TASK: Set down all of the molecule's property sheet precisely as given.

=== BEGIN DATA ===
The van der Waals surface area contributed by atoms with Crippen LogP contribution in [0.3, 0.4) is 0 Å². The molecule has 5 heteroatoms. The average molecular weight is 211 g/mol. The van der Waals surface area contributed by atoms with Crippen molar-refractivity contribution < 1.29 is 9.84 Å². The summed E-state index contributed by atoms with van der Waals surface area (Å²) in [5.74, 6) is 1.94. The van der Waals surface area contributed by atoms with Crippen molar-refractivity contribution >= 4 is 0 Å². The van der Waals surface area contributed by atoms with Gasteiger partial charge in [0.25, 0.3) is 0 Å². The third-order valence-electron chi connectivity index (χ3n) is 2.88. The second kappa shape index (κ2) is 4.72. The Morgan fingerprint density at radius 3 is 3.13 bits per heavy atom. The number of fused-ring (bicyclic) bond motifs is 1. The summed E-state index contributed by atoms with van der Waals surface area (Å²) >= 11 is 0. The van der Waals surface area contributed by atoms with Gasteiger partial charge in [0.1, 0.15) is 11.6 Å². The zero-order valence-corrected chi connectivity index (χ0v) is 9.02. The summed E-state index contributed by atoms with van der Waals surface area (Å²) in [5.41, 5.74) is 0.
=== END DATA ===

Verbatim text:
The van der Waals surface area contributed by atoms with Crippen LogP contribution in [0.3, 0.4) is 0 Å². The molecule has 5 heteroatoms. The average molecular weight is 211 g/mol. The van der Waals surface area contributed by atoms with Crippen molar-refractivity contribution < 1.29 is 9.84 Å². The summed E-state index contributed by atoms with van der Waals surface area (Å²) in [5.74, 6) is 1.94. The van der Waals surface area contributed by atoms with Crippen molar-refractivity contribution >= 4 is 0 Å². The van der Waals surface area contributed by atoms with Gasteiger partial charge in [0.25, 0.3) is 0 Å². The third-order valence-electron chi connectivity index (χ3n) is 2.88. The second kappa shape index (κ2) is 4.72. The Morgan fingerprint density at radius 3 is 3.13 bits per heavy atom. The number of fused-ring (bicyclic) bond motifs is 1. The summed E-state index contributed by atoms with van der Waals surface area (Å²) >= 11 is 0. The van der Waals surface area contributed by atoms with Gasteiger partial charge in [0.1, 0.15) is 11.6 Å². The zero-order valence-corrected chi connectivity index (χ0v) is 9.02. The summed E-state index contributed by atoms with van der Waals surface area (Å²) in [5.41, 5.74) is 0.